“Machine is my muse.” — Jenni Pasanen
Jenni Pasanen has tried everything. Acrylics, ink, clay, watercolor, markers, oils, pulp… The list goes on. Her first (short-lived) foray into digital art was using Paint on a Windows 95 machine.
When the internet became commonplace, she started taking digital art more seriously, using a Wacom tablet, and familiarizing herself with as many programs as possible. She learned to code. She taught herself 3D animation. But she still felt something was missing in her practice, something she’d been chasing for years. She still hadn’t found it.
Then she stumbled across the work of photographer and artist Thor Elias, who had recently been minting artist-machine collaborative pieces. Pasanen knew that she had found what she was looking for, if only she could figure out what she was looking at. This is how she discovered Generative Adversarial Networks (GAN), an AI algorithm that uses two neural networks that compete to generate new data based on inputs they are taught.
Having a rich experience with technology already behind her, she took to GANs quite naturally, and her true artistic voice emerged in the process.
“What we see in abstract GAN-generated pictures is something we interpret through experiences we’ve had in our lives; therefore, we paint ourselves in all our creations.”
— Jenni Pasanen
Mask Obscura is a collaboration between Jenni and her GAN, a series of beautiful beings made of time and nature. This collection of 16 unique pieces is split into four smaller categories: Season, Element, Day, and Time. These four are the final pieces in Act I of Mask Obscura. Act II is yet to come. The first 12 pieces in the series can be seen here.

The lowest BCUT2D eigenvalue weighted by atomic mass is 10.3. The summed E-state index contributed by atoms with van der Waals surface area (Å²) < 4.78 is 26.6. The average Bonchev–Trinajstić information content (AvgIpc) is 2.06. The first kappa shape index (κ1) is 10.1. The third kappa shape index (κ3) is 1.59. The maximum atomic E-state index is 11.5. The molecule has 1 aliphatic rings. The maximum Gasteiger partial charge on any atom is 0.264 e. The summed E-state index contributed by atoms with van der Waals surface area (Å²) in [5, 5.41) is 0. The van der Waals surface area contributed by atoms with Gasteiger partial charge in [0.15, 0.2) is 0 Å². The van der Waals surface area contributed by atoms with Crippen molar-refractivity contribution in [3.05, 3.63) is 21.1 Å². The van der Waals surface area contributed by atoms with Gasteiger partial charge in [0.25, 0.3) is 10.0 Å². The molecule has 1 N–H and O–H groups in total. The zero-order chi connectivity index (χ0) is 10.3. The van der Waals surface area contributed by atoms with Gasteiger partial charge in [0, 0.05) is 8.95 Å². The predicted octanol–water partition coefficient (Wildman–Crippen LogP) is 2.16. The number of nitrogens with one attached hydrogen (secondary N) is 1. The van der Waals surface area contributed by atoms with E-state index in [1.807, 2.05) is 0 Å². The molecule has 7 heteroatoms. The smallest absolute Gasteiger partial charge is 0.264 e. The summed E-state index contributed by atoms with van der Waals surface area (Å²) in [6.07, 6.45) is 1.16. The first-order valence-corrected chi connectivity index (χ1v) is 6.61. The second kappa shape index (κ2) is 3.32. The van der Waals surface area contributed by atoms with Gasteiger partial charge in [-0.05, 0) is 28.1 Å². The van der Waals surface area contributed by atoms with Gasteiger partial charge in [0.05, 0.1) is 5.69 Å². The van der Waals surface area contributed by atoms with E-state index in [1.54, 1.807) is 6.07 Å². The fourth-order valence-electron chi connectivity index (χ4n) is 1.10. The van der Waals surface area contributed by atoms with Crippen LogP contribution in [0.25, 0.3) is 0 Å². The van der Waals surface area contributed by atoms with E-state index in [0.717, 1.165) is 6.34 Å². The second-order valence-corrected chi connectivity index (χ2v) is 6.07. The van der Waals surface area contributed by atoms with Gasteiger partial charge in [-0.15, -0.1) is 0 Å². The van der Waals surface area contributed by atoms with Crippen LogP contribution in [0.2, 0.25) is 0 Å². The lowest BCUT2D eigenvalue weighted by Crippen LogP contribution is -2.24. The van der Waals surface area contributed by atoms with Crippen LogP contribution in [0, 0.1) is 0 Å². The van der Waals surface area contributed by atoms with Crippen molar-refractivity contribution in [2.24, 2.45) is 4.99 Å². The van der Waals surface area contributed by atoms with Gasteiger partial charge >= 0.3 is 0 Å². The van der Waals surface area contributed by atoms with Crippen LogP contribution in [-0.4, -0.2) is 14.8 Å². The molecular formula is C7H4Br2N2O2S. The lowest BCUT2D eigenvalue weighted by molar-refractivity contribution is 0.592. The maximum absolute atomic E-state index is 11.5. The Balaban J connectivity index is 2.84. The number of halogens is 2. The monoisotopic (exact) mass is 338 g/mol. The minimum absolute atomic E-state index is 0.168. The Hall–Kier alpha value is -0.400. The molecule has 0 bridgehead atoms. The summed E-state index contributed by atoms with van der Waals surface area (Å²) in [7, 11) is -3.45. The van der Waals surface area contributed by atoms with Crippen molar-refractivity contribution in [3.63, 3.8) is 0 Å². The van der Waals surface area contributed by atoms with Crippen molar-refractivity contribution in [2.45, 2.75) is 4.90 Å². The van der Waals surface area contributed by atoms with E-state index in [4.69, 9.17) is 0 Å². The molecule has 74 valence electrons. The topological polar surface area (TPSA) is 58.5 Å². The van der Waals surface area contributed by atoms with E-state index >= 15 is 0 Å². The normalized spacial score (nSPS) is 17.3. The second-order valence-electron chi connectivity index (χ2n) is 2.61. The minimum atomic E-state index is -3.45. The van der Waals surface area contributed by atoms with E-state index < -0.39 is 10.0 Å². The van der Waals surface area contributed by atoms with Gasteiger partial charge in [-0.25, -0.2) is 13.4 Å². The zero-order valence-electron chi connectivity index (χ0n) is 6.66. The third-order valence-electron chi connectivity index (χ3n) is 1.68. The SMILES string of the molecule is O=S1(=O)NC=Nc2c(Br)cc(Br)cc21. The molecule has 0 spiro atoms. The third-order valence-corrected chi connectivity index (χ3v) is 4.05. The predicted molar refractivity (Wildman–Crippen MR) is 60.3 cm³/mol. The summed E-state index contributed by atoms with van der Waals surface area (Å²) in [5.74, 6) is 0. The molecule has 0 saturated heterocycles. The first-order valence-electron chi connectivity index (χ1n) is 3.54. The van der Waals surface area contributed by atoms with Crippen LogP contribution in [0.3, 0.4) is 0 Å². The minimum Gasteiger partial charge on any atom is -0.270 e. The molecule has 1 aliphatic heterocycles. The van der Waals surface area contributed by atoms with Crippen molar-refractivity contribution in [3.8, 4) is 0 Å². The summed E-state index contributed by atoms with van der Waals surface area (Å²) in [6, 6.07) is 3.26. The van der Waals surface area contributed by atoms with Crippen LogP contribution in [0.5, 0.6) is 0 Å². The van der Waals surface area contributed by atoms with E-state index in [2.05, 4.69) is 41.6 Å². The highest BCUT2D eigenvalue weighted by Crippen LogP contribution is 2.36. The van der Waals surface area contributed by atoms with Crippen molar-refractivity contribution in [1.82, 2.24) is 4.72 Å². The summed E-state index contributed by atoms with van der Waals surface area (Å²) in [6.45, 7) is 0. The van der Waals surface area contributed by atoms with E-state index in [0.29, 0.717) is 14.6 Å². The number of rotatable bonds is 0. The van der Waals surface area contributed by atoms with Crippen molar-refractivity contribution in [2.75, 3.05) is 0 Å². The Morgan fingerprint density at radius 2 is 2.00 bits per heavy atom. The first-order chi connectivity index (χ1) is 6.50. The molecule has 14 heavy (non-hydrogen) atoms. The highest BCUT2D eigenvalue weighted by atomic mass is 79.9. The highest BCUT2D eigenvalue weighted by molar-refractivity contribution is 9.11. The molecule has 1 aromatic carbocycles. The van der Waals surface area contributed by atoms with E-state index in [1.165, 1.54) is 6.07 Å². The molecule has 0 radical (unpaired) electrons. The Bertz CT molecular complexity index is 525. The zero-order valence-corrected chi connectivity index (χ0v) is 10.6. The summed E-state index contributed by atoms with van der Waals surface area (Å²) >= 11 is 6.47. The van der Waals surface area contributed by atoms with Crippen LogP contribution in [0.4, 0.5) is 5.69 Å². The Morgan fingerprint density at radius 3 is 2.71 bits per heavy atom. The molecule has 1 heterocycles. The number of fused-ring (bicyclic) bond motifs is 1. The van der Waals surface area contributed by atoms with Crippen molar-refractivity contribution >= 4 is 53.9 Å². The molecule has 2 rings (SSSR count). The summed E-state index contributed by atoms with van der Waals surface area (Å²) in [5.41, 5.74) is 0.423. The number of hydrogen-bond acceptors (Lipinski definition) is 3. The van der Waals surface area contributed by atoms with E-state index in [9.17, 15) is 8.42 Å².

Her process begins with either a direct inspiration from her GAN output or with an original idea she brings to realize with the GAN. In all cases, GAN is muse and collaborator. She interacts with her GAN for hours on end, coaxing just the right output that will inspire her. When it finally lands, she gets it into her hands to twist, crop, edit, and digitally paint until the piece is unmistakably her vision.
“A machine has no emotional limit on what it can create, which leads it to generate things that the human mind could never stumble across on its own. This medium forms the basis of my pieces and opens up my imagination to wilder paths. By combining art and machine learning, we can create something unprecedented and fascinating.”
— Jenni Pasanen
Just over a year ago, when generating new images, she noticed shapes that reminded her of a bust with a distorted face. They haunted her. They followed her. She kept coming back to them. She’d fallen in love with their shape, movement, and texture. From there, the idea for the series started to build up: a series of beautiful Beings bound by nature and time.
Read More: rare.makersplace.com